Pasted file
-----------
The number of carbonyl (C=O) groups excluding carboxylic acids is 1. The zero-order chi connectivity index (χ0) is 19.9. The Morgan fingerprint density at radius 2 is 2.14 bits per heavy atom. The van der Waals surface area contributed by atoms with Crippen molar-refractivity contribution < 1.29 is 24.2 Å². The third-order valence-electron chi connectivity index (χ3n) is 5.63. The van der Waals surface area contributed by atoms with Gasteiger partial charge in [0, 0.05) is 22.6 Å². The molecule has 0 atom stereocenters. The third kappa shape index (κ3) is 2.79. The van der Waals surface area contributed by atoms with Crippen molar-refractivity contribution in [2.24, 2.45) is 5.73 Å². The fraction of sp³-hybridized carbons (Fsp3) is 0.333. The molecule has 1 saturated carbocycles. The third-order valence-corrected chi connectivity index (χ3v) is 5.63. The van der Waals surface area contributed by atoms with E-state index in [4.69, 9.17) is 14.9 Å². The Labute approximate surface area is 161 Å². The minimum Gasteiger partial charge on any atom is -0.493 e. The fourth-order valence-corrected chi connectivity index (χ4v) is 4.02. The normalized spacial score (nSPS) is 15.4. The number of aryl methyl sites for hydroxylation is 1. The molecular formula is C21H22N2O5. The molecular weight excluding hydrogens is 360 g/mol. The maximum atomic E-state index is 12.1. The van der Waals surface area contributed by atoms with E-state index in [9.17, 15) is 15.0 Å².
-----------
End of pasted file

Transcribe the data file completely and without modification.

The number of carbonyl (C=O) groups excluding carboxylic acids is 1. The zero-order chi connectivity index (χ0) is 19.9. The Morgan fingerprint density at radius 2 is 2.14 bits per heavy atom. The van der Waals surface area contributed by atoms with Crippen molar-refractivity contribution < 1.29 is 24.2 Å². The third-order valence-electron chi connectivity index (χ3n) is 5.63. The van der Waals surface area contributed by atoms with Gasteiger partial charge in [0, 0.05) is 22.6 Å². The molecule has 0 atom stereocenters. The third kappa shape index (κ3) is 2.79. The van der Waals surface area contributed by atoms with Crippen molar-refractivity contribution in [2.24, 2.45) is 5.73 Å². The fraction of sp³-hybridized carbons (Fsp3) is 0.333. The molecule has 1 saturated carbocycles. The third-order valence-corrected chi connectivity index (χ3v) is 5.63. The van der Waals surface area contributed by atoms with E-state index in [4.69, 9.17) is 14.9 Å². The Labute approximate surface area is 161 Å². The minimum Gasteiger partial charge on any atom is -0.493 e. The fourth-order valence-corrected chi connectivity index (χ4v) is 4.02. The normalized spacial score (nSPS) is 15.4. The number of aryl methyl sites for hydroxylation is 1. The molecular formula is C21H22N2O5. The molecular weight excluding hydrogens is 360 g/mol. The maximum atomic E-state index is 12.1. The van der Waals surface area contributed by atoms with E-state index in [9.17, 15) is 15.0 Å².